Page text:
Plenty of studies point out that this culture of drinking to excess often begins in teen and college age students. This is why I take exception to a politician and his political organization who on one hand says there is a growing problem with a culture of drinking among teen and college age students then on the other hand uses the bribe of free drinks to college students (who don’t have much money) and pub crawls to get elected and push his/their political message.

            I would have the same objection to a group going down to the Food Bank or the Poverello Center and offering people free drinks for volunteer work. My stock broker friend even pointed out to me the other day that some of the regulatory agencies and many financial firms have stated it is unethical and a compliance violation to use the offer of free meals at public seminars to solicit senior citizens.

            Again, I don’t think we disagree too much on this issue.

  6. i agree with j-girl and rob makes an interesting suggestion to extend it to 21. maybe a tiered approach to give the judge and prosecution some leeway?

    but before we talk about revoking licenses we should first come up with a way to guarantee they won’t get behind the wheel. is there some electronic gadget that might enable us to do this? seems like taking away licenses doesn’t stop the worst of them from driving anyway.

  7. lizard19

    a minor (or anyone for that matter) who kills someone due to bad decisions with alcohol and driving already have a life sentence; they get to live with the reality they’re stupidity killed someone. if they have a conscience, that won’t be easy.

    when my friend was killed in college, run over by a young drunk driver as she was crossing the street, most of my friends wanted the kid to go to prison.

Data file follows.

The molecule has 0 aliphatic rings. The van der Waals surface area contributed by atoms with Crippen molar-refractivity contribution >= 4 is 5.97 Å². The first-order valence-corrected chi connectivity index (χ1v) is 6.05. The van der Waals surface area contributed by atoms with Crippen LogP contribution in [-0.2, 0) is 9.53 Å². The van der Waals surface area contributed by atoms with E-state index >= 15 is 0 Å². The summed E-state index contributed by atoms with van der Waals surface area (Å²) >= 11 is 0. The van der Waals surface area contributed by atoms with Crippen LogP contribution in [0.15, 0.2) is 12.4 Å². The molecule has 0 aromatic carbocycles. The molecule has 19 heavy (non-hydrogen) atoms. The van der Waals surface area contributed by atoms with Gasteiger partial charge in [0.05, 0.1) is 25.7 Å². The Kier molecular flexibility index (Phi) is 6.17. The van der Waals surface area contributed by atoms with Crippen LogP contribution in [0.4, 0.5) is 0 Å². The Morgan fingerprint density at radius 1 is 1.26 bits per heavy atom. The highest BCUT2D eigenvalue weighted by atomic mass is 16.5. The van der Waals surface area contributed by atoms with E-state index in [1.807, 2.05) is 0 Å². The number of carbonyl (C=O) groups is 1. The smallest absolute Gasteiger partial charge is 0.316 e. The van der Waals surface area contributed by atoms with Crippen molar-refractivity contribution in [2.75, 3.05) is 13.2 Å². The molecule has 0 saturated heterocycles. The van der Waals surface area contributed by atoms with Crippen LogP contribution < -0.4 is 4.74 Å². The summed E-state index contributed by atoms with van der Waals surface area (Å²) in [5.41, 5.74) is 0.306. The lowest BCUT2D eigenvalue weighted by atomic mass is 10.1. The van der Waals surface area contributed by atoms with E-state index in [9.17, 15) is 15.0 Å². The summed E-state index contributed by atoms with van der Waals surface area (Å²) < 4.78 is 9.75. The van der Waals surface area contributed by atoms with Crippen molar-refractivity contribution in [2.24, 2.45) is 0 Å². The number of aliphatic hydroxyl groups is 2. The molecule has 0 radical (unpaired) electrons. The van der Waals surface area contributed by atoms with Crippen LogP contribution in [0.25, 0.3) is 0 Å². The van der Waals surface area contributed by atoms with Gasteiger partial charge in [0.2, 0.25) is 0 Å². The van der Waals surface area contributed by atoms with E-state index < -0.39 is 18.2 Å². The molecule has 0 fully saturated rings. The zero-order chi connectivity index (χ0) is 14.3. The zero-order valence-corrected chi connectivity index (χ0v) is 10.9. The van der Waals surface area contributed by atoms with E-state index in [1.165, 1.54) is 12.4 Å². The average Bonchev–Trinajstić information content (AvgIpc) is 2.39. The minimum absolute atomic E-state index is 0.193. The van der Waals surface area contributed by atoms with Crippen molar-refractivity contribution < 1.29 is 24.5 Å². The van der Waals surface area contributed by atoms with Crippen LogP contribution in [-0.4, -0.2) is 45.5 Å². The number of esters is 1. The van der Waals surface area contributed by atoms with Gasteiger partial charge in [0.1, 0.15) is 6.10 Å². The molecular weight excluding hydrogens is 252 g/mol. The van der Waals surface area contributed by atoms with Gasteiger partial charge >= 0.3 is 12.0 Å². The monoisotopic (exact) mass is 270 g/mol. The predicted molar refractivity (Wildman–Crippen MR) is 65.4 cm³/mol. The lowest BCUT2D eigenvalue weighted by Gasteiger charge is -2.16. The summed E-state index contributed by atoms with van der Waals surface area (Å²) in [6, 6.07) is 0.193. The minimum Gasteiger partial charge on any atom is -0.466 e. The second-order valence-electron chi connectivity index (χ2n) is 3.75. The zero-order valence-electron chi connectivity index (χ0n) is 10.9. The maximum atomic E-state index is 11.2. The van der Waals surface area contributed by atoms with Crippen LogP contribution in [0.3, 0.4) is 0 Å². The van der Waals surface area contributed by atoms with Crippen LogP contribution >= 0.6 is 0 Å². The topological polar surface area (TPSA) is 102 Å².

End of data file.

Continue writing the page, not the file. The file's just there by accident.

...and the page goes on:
i didn’t, because it wasn’t going to bring her back.

    there are other consequences besides jail time and a criminal record that would relegate a minor offender to the lower-tier criminal class.

    sending kids to prison is a terrible idea because we don’t send people to prison to rehabilitate them anymore (if we ever did). no, we send them away to punish them, and more often than not they don’t come out better people.

    this bill is another poorly conceived attempt to legislate a complex social problem. hey conservative legislators: it’s the economy, stupids!

    • That’s a good point, Liz. Jail should be a deterrent. But it only works as a deterrent if people expect it to be a consequence. No one expects to kill someone driving drunk. If they did, they would drive. But I fail to see how a 30 year sentence is going to be a more powerful deterrent than the thought of killing yourself or someone else. Since those very visceral potentialities don’t enter in to the mind of drunk driver, I fail to see how the more nebulous possibility of a conviction and prison sentence could. Loss of license, alcohol interlock devices, etc. could all be more effective.